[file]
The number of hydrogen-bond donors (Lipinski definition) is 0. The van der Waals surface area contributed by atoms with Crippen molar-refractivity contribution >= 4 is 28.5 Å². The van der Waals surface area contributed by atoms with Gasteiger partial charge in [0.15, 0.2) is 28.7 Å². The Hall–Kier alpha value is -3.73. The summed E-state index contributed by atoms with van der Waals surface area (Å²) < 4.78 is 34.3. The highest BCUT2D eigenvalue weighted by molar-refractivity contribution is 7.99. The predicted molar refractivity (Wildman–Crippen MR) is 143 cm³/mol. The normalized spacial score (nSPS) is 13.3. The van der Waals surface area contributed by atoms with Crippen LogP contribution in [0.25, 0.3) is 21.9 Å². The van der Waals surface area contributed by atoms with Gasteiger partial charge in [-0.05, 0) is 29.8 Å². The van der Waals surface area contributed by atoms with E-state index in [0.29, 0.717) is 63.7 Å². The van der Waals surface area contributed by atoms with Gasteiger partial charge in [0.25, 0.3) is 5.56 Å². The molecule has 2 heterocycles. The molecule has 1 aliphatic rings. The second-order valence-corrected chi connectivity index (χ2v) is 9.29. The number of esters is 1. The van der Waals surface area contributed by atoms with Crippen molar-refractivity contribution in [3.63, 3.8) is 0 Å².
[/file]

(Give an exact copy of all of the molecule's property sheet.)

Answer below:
The number of hydrogen-bond donors (Lipinski definition) is 0. The van der Waals surface area contributed by atoms with Crippen molar-refractivity contribution >= 4 is 28.5 Å². The van der Waals surface area contributed by atoms with Gasteiger partial charge in [0.15, 0.2) is 28.7 Å². The Hall–Kier alpha value is -3.73. The summed E-state index contributed by atoms with van der Waals surface area (Å²) < 4.78 is 34.3. The highest BCUT2D eigenvalue weighted by molar-refractivity contribution is 7.99. The predicted molar refractivity (Wildman–Crippen MR) is 143 cm³/mol. The normalized spacial score (nSPS) is 13.3. The van der Waals surface area contributed by atoms with Crippen LogP contribution in [0.25, 0.3) is 21.9 Å². The van der Waals surface area contributed by atoms with Gasteiger partial charge in [-0.05, 0) is 29.8 Å². The van der Waals surface area contributed by atoms with E-state index in [0.29, 0.717) is 63.7 Å². The van der Waals surface area contributed by atoms with Gasteiger partial charge in [0.25, 0.3) is 5.56 Å². The molecule has 2 heterocycles. The molecule has 1 aliphatic rings. The second-order valence-corrected chi connectivity index (χ2v) is 9.29. The number of esters is 1. The van der Waals surface area contributed by atoms with Crippen molar-refractivity contribution in [3.63, 3.8) is 0 Å².